Kitchens remain the most popular room in the house to renovate. It's a big job, both in terms of cost and project scale. So before you hire a contractor and start bashing down walls, there are some important things to consider and prepare. Namely, setting a budget, determining what you want, and planning how it will all fit.
Set Your Budget Before You Remodel a Kitchen
As you go about planning the new kitchen, you must be realistic about the cost. Large renovation projects often end up taking more time and money than you plan for, so it's a good idea to aim for a conservative budget beneath your max budget to ensure there are extra funds if your project goes over. A good rule of thumb is to add another 10 to 20 percent for unplanned expenses. The more financial cushion you have, the better. You don't want to be scrambling for an additional loan mid project, or worse, end up with a half-finished kitchen because you ran out of cash.
Do Some Research
Visit kitchen showrooms and home stores to figure out the cost of items, and then figure out what you need and what you can afford. It's also a great idea to seek out guidance from other people who have recently taken on a kitchen renovation. Ask around to your friends and neighbors to see if they can introduce you to anyone who has gone through a recent renovation. Additionally, attending a neighborhood home tour is another way to connect with other home owners and observe their kitchen layouts and renovations.
Consider "Hidden" Costs
Remember to factor in the cost of labor and materials as well as taxes and any shipping or delivery costs that might come up. These can add up very quickly, so it's important to take them into account when you're setting the budget. Also, consider if there are any steps along the way that you would like to perform yourself. Even taking on just a few tasks can save you a significant amount of money.
Aim for Quality
Always buy the best quality materials you can afford. When it comes to kitchen renovations, you want to have high-quality, functional items, both for you own use and for potential resale value if you sell your house in the future. High quality cabinets, countertops, and appliances will also last much longer so hopefully you will never have to repeat the renovation process again while you are living in the home.
You may also want to explore used materials—often you'll be able to afford higher-quality items than your budget would allow if purchasing retail. For example, you may try repurposing or painting older cabinets bought from a business that sells reused building material. You can also find high end items for sale from individual sellers through sites such as Craigslist or Facebook Marketplace.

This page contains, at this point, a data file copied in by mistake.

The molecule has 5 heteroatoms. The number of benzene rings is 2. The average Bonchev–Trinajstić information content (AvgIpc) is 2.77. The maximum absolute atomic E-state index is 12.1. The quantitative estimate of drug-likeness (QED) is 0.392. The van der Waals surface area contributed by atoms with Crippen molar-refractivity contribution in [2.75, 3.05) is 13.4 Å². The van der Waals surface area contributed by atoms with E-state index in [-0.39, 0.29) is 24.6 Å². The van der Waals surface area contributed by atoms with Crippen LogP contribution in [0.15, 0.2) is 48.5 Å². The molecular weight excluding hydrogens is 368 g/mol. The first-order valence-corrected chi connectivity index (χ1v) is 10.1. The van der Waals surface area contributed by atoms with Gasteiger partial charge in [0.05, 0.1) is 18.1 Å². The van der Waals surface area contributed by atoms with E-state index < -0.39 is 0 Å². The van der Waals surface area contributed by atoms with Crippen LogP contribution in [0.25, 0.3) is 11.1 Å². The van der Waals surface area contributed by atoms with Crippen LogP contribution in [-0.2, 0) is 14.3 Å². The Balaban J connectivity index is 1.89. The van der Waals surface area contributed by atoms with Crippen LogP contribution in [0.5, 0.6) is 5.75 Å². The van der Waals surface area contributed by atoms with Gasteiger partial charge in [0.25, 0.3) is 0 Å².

Evaluate Your Needs vs. Wants
Be practical and don't buy unnecessary items. It can be tempting to buy all sorts of gadgets and fancy appliances, but it's better to go with the reliable basics that you know you'll use. Remember, with every new appliance comes a slightly higher utility bill. They also add to your upkeep responsibilities and require time and money to maintain.
Planning a Kitchen Layout
More than any room in the house, the kitchen needs to be practical and functional. Think about how you use your current kitchen to identify your priorities for the remodeled space. What works and what doesn't? Give considerable thought to the layout of the room and assess what will work best for your household.
Whenever possible, you should try to make use of the classic work triangle. Arrange the sink, refrigerator, and stove (the three features used the most) in a triangular pattern. This is generally considered to be the most convenient setup because it saves unnecessary steps.
Also think about how many people usually work in the kitchen at the same time. If it's more than one, you might want to incorporate more than one workstation. Or, if there's enough space, consider adding an island or purchase a wheeled cart that can be moved around the room and put away when not in use.
Kitchen Space Planning
A good remodeling contractor can help you make sure things are laid out to ensure proper safety, but it's up to you to plan for convenience. Here are a few things to remember when mapping out your space:
- Counters: Plan to have at least 36 inches of counter space for food preparation, with at least 24 inches on one side of the sink and 18 inches on the other. If you can fit more, do so.
- Appliances: Leave adequate floor space in front of appliances so the doors can be opened and you can still walk in front of them. You'll need at least 30 to 48 inches. Also, take note of the direction and depth of swinging appliance doors—especially when it comes to the refrigerator. If you plan to have your fridge next to a wall, make sure the door swings in the opposite direction, otherwise the wall may prohibit the door from opening all the way.
- Walkways: Leave enough room for traffic flow. There should be at least 42 inches between the counters and the island (if there is one) so that people can easily walk through without disrupting anyone working at the counters.
Final Considerations Before Renovating Your Kitchen
Invite your contractor and/or your designer into your home to discuss all of your hopes and requirements for your kitchen renovation. This will help confirm your space is planned in a way that will ensure convenience and ease of movement for you and your family.
Once you know what you want and what you can afford, set a start date with your contractor and begin your renovation adventure. Remember to stick to your plan, and don't get caught up in the excitement or let yourself get talked into things you don't want or need.